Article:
We adhere to our code of ethics and confidentiality by not talking about specifics, but rather hypothetical situations, if the need arises.  Our goal is to acknowledge that being an Ombudsman isn’t always easy.  We are human and face our own personal challenges while also helping our families overcome theirs; it serves as a reminder that we are Ombudsmen, not superheroes, as we sometimes expect ourselves to be.  We talk about the real affects volunteering sometimes has on our personal life and the extra stress we sometimes face, while also sharing those ‘feel good’ moments that keep us moving forward and loving what we do.  While the chats are not structured and we have no agenda, we have covered topics such as:  various ways of setting up a phone tree, the best computer programs to help with our duties, ways to better communicate with our CSTs, marketing, preventing burn out, keeping calm when dealing with difficult situations, advanced training ideas, etc.  With all that said, I will admit, there are days where we just talk about the weather and our hobbies.  My rule of thumb is, as long as we don’t dwell on the negative or venture into the inappropriate, anything goes.

Participation varies.  Some months there are only 1-5 Ombudsmen attending, while other months we’ve had 10-12 in attendance.  Our chats usually only last an hour and a half, but it is not unusual to find ourselves being pushed out the door (figuratively), by the staff at closing time.

It is amazing the amount of support it has generated amongst the Naval Base Kitsap Ombudsmen.  Many of those who have attended have found friends in their fellow Ombudsmen, finding that they share many of the same interests and hobbies, creating deeper connections.  I think it has also had a positive effect in other aspects.  We seem to have better attendance in our advanced training opportunities and our after assembly workshops.  The interpersonal relationships seem to have provided an accountability of attendance among the Ombudsmen that attend the chats.  Lastly the chats have led to other positive activities. This fall the NBK Ombudsmen hosted our second completely FREE Dress exchange event for all military families in our community and the Formal Fashion Swap Committee is in the planning stages of a third one this winter!  We also have a planning committee for our annual Ombudsman Appreciation dinner, which assisted this past year in creating a fabulous event to be remembered.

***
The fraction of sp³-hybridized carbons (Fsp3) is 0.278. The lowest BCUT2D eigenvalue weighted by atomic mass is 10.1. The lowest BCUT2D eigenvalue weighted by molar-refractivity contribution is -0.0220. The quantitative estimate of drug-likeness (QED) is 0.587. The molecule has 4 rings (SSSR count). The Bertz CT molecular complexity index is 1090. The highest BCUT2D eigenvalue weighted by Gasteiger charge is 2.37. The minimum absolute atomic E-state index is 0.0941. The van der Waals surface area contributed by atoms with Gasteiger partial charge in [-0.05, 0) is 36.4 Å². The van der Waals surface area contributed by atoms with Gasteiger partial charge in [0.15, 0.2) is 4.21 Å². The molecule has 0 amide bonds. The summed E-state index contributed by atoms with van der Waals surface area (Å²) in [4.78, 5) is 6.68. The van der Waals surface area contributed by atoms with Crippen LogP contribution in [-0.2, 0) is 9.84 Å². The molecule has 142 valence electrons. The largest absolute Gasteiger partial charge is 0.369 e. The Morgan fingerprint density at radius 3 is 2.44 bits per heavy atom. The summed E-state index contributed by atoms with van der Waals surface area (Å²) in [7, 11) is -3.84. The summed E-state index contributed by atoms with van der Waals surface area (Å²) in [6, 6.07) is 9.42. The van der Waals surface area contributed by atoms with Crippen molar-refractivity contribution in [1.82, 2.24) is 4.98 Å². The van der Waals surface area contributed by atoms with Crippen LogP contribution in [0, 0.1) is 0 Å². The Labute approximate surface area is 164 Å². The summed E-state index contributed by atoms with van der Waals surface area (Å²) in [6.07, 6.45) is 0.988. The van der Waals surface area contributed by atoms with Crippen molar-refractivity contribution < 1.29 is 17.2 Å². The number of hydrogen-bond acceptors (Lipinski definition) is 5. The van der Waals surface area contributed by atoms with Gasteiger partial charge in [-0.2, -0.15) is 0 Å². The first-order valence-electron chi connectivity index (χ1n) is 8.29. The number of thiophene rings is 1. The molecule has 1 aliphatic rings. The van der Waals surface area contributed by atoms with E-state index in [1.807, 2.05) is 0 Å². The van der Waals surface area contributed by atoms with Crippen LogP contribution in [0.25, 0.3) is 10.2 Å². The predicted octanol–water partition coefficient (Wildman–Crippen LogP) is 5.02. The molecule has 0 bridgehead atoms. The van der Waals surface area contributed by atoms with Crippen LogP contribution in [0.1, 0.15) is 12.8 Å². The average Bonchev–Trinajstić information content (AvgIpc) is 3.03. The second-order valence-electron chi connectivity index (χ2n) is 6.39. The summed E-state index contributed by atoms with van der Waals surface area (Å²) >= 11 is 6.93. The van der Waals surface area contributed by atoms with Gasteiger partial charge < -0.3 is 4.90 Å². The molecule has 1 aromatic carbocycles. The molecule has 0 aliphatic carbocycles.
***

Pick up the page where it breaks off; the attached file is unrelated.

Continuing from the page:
No, we aren’t superheroes, but with the support of each other we sure can excel at our jobs as Ombudsmen!

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Filed under ~Life and it's unexpectedness~

My Love

133 is the amount of months I’ve known you.

132 is the amount of months I’ve Loved you.

121 is the amount of months you’ve been a dad, in every sense of the word to my son our son.

117 is the amount of months we’ve been married.

96 is the amount of months our daughter has been on this earth.

84 is the amount of months our youngest son has been on this earth.

42 … I find it serendipitous that the number is 42

42 is..

The number of months you’ve been away from me. (averaged of course)

The number of months I have slept alone.

The number of months our kids have missed you.

The number of months you have proudly served our country by patrolling our world’s oceans.

The number of months you have risked your life beneath the waves, in waters so deep you likely wouldn’t survive the swim from.

The number of months I haven’t heard your voice since I’ve loved you.